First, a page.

spoilers, spoiler, empathy

•Some people seem to exhibit, through their actions, a general unwillingness to feel empathy.
•A study of 1,200 participants revealed that most of them saw empathy as too mentally straining.
•However, it may actually be possible to encourage empathetic behavior in people.

It happens every single time the newest Marvel movie debuts in theaters, or the latest episode of The Walking Dead or Game of Thrones hits the small screen. Somewhere out there, someone’s bound to post spoilers, much to the chagrin of people who haven’t had the chance to sit down and watch yet.

In spite of passionate requests to avoid posting spoilers, the people who habitually post them don’t seem to care. It’s not surprising, then, to wonder why being considerate seems to be so impossible for them. Why do they seem incapable of thinking about your feelings, no matter how many times you’ve explained why they shouldn’t post spoilers?

Spoiler alert: It may be because they feel that, in the first place, having empathy is hard work.

Empathetic or “Eh, pathetic”?

A recently published study in the peer-reviewed Journal of Experimental Psychology: General revealed an apparent resistance to empathy in some people.

“There is a common assumption that people stifle feelings of empathy because they could be depressing or costly, such as making donations to charity,” according to study lead Dr. C. Daryl Cameron.

“But we found that people primarily just don’t want to make the mental effort to feel empathy toward others, even when it involves feeling positive emotions.”

Empathy refers to a person’s capacity to understand the feelings and perspectives of others. Unfortunately, the results of the study, derived from 11 experiments with over 1,200 participants, suggest that people think of empathy as a chore.

The researchers measured the degree to which mental effort, perceived or otherwise, discourages people from feeling empathy. To do so, they asked participants to complete a series of “empathy selection tasks.”

In the first few experiments, the researchers showed the participants two decks of cards that featured child refugees. They then asked the participants to choose a deck.

For one deck, their task is to describe the persons on each card.

For the other deck, the team asked the participants to think about how each child was feeling in their respective photo.

The researchers found that 65 percent of the time, the participants picked the deck that did not require empathy.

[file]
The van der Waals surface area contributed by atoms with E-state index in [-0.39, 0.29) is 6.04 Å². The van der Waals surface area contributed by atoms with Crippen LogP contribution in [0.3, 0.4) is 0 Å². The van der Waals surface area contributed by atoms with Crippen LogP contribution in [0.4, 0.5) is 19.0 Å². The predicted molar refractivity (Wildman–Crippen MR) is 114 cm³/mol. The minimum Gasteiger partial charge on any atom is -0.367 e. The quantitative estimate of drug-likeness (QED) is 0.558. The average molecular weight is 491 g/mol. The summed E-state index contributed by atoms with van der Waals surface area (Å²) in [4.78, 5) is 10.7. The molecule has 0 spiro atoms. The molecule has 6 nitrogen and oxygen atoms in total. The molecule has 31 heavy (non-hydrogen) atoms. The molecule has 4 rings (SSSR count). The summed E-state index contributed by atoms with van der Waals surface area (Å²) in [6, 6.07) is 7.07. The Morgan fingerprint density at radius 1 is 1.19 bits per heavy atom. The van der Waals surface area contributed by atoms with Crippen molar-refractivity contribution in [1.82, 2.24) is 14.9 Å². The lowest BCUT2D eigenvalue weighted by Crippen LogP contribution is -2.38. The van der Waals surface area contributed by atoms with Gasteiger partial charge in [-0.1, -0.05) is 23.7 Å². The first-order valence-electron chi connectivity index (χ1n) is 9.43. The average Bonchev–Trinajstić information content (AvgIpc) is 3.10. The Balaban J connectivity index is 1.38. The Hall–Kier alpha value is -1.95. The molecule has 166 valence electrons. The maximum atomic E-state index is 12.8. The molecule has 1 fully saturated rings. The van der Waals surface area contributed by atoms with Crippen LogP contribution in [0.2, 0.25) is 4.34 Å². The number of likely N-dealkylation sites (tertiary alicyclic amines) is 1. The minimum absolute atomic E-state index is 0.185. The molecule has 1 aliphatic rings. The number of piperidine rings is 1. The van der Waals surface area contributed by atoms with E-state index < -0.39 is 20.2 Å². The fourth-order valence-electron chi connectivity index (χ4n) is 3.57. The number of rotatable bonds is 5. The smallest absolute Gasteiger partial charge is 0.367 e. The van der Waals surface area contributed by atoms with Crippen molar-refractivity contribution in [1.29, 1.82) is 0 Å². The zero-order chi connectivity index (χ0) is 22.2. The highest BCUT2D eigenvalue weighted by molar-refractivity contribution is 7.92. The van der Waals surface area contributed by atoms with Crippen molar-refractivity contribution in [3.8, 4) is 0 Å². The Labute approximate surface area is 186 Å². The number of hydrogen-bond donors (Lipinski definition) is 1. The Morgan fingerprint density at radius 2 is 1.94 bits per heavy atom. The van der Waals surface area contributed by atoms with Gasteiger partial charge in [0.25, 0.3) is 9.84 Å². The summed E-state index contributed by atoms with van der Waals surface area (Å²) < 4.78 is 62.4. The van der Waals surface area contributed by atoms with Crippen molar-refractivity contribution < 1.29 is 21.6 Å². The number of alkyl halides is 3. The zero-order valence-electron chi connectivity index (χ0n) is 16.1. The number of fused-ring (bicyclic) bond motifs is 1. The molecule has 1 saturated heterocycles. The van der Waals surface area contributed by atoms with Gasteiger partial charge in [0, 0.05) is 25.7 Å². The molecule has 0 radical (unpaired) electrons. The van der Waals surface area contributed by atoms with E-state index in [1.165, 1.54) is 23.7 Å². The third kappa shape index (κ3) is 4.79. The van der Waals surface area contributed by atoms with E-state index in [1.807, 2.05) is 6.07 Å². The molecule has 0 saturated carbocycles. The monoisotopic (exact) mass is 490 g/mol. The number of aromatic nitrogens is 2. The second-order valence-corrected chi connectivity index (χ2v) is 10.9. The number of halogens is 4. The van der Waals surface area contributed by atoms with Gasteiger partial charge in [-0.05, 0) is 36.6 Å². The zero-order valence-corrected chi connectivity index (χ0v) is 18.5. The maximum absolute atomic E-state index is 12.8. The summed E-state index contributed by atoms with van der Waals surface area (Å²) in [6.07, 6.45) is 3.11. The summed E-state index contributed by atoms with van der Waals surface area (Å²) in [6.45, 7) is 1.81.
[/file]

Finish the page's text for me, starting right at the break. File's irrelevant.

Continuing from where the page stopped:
A few trials in, they changed tactics: They started using decks featuring people who were either happy or sad.

This didn’t make much of a difference, though, as the participants still gravitated toward the non-empathetic deck.

Encouraging empathetic efforts

Most of the participants said that empathy was “more cognitively challenging.”

They felt that they were better at describing how people looked, rather than understanding what makes them tick.

“We saw a strong preference to avoid empathy even when someone else was expressing joy,” explained Cameron, an assistant professor of psychology at Penn University.

Interestingly, this was despite the fact that no one asked the participants to donate any sort of material assistance.

In other words, most chose not to be empathetic, even without much personal cost.

However, participants who were told that they exhibited the ability to feel empathy became more likely to choose from the empathy deck.

Furthermore, they demonstrated a larger chance of reporting that empathy didn’t really take as much mental effort as they’d thought.

According to Cameron, society would greatly benefit from a massive push to be more empathetic. “It could encourage people to reach out to groups who need help, such as immigrants, refugees and the victims of natural disasters.”

Perhaps you can ask your spoiler-sharing friend to pretend to be in your shoes for a minute or two. It might teach that friend a valuable lesson on empathy… and might prevent you from hitting the block button.


    • https://psycnet.apa.org/doiLanding?doi=10.1037%2Fxge0000595

Author: Mikael Angelo Francisco

Bitten by the science writing bug, Mikael has years of writing and editorial experience under his belt. As the editor-in-chief of FlipScience, Mikael has sworn to help make science more fun and interesting for geeky readers and casual audiences alike.